The argument has always fundamentally been about what a recording is supposed to be, whether its supposed to capture a performance -- a moment in time -- or whether its supposed to be an artifact in its own right, he explains. It seems like whenever new technologies come around, they provide ways for people to revive that age-old debate.
Deftly balancing technical insights with a compelling anecdotal narrative, Milner touches on the key elements that draw listeners to the sounds coming from their stereos. Chief among them is the role and prominence of percussion. Maybe because its a primordial thing -- drums were so important in our development, evolutionarily speaking -- that causes people to notice it and fixate on it, Milner says. But you can listen to almost any piece of music and figure out when it was recorded largely by the drum sounds. So, often, its the first and last thing thats thought of.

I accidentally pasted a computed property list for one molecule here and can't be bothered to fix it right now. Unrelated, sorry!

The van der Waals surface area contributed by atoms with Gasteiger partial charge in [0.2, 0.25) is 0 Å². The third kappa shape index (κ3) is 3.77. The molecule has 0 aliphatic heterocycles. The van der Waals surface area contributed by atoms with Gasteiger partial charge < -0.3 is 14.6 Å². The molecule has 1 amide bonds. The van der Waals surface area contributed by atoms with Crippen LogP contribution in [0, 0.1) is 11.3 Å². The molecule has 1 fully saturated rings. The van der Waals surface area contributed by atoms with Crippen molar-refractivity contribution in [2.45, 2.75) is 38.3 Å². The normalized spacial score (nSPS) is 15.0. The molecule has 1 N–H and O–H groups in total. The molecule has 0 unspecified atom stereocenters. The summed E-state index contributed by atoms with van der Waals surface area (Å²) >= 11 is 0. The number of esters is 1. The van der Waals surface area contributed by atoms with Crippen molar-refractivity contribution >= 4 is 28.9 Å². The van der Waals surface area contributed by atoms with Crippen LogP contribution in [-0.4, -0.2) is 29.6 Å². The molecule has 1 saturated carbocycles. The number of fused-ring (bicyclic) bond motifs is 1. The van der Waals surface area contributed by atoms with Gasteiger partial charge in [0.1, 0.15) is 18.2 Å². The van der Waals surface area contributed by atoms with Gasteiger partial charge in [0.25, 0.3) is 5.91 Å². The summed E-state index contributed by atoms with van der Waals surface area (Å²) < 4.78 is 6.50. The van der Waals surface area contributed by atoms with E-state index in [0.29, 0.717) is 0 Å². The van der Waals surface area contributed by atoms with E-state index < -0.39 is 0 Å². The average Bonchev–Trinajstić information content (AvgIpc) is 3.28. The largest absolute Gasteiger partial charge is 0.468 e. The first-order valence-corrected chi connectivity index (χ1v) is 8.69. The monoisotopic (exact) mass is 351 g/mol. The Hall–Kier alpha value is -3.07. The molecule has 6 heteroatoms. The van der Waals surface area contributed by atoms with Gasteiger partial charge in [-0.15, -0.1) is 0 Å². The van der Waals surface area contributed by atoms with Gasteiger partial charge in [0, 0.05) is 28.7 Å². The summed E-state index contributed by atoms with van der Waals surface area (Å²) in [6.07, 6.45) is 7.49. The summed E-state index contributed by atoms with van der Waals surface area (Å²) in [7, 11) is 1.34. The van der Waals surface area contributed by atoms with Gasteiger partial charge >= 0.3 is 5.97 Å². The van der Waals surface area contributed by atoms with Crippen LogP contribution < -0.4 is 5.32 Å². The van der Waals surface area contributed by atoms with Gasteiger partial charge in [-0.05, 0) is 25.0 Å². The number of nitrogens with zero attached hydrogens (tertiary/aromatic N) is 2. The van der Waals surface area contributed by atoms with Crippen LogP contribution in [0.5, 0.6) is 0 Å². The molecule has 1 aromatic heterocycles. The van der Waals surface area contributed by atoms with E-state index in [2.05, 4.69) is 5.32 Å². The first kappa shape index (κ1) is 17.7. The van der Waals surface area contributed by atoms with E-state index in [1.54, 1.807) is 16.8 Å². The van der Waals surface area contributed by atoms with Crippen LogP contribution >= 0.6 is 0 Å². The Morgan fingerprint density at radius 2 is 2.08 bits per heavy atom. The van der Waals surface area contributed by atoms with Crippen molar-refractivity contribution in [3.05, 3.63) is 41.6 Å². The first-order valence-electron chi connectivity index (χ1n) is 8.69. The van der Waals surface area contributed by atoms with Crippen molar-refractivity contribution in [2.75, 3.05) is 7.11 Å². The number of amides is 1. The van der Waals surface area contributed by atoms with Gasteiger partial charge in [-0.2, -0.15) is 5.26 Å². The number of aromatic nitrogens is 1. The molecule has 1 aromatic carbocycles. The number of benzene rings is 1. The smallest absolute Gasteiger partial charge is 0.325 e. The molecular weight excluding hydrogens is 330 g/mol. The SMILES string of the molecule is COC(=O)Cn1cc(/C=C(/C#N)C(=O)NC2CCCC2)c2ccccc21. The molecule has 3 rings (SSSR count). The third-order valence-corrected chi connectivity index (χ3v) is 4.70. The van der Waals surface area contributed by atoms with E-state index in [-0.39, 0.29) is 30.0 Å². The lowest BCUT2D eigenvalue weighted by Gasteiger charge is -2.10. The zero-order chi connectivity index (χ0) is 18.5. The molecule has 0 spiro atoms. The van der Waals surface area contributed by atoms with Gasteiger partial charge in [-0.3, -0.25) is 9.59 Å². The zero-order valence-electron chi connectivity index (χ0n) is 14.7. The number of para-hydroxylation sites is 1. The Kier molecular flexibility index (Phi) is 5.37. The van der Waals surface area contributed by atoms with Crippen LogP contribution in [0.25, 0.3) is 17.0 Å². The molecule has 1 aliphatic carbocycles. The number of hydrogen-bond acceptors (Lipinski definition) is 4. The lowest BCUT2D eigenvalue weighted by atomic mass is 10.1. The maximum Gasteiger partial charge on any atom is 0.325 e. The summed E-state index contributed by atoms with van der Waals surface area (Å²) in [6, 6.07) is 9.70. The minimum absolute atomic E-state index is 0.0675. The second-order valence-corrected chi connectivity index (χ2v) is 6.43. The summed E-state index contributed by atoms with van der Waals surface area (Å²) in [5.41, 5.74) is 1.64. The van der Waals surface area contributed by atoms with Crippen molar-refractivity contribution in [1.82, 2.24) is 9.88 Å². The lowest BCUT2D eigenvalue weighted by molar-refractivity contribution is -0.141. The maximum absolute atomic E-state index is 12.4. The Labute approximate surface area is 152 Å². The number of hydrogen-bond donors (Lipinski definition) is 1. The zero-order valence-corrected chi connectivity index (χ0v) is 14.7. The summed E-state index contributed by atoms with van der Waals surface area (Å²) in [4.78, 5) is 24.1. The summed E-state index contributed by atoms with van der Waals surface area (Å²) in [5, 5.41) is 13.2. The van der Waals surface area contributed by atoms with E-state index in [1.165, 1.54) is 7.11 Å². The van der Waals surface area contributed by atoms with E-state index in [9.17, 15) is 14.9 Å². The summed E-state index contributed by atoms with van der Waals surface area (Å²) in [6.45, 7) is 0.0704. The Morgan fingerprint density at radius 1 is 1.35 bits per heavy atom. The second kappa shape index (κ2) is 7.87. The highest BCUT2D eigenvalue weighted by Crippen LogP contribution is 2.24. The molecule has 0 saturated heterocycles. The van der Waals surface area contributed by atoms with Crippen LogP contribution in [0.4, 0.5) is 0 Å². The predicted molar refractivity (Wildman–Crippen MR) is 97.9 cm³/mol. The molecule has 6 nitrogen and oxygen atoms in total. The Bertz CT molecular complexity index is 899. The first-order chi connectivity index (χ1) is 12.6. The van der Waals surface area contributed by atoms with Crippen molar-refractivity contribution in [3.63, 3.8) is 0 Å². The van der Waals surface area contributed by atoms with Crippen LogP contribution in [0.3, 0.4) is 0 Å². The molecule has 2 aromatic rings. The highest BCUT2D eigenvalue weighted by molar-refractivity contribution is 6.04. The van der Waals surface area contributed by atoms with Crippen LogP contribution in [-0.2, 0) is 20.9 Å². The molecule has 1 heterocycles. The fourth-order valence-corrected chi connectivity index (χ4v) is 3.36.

Milner also explores hot-button issues such as the loudness wars, a dominant trend over the past decade of albums being mastered at increasingly loud, almost distorted levels. Thats a situation that really causes grief to [mastering] engineers, he says. They pride themselves on being these highly trained people with these golden ears, but in order to stay in business, they have to do stuff that they consider ridiculous hackery. Theyre doing exactly the opposite of what they were trained to do.
Perfecting Sound Forever also provides a fascinating peek into the studio subculture, thanks to interviews with industry giants such as Power Station studio impresario Tony Bongiovi, British producer Hugh Padgham, superstar mixer Bob Clearmountain, and indie-rock controversialist Steve Albini.
Those kinds of engineers and producers are an interesting bunch, Milner says. They tend to take a long view of music, beyond the purely technical, which is something I think would surprise most people.